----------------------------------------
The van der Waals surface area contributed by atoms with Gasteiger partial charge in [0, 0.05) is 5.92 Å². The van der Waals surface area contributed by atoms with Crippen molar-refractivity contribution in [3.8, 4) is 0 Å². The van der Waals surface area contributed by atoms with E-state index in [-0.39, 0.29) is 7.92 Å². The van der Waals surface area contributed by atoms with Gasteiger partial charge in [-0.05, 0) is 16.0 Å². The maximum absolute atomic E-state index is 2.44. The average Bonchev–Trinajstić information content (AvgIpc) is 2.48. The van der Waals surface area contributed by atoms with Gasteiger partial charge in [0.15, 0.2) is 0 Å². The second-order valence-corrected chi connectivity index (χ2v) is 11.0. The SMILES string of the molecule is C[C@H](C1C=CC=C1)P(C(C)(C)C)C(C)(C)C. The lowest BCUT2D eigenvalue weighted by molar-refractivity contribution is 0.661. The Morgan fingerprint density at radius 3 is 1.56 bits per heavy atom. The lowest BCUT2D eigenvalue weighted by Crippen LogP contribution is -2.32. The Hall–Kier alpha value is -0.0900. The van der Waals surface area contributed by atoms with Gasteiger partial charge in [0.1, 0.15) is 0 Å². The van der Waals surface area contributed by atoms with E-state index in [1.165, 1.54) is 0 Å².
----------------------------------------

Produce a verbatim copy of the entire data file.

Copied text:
The van der Waals surface area contributed by atoms with Gasteiger partial charge in [0, 0.05) is 5.92 Å². The van der Waals surface area contributed by atoms with Crippen molar-refractivity contribution in [3.8, 4) is 0 Å². The van der Waals surface area contributed by atoms with E-state index in [-0.39, 0.29) is 7.92 Å². The van der Waals surface area contributed by atoms with Gasteiger partial charge in [-0.05, 0) is 16.0 Å². The maximum absolute atomic E-state index is 2.44. The average Bonchev–Trinajstić information content (AvgIpc) is 2.48. The van der Waals surface area contributed by atoms with Gasteiger partial charge in [0.15, 0.2) is 0 Å². The second-order valence-corrected chi connectivity index (χ2v) is 11.0. The SMILES string of the molecule is C[C@H](C1C=CC=C1)P(C(C)(C)C)C(C)(C)C. The lowest BCUT2D eigenvalue weighted by molar-refractivity contribution is 0.661. The Morgan fingerprint density at radius 3 is 1.56 bits per heavy atom. The lowest BCUT2D eigenvalue weighted by Crippen LogP contribution is -2.32. The Hall–Kier alpha value is -0.0900. The van der Waals surface area contributed by atoms with Gasteiger partial charge in [0.1, 0.15) is 0 Å². The van der Waals surface area contributed by atoms with E-state index in [1.165, 1.54) is 0 Å².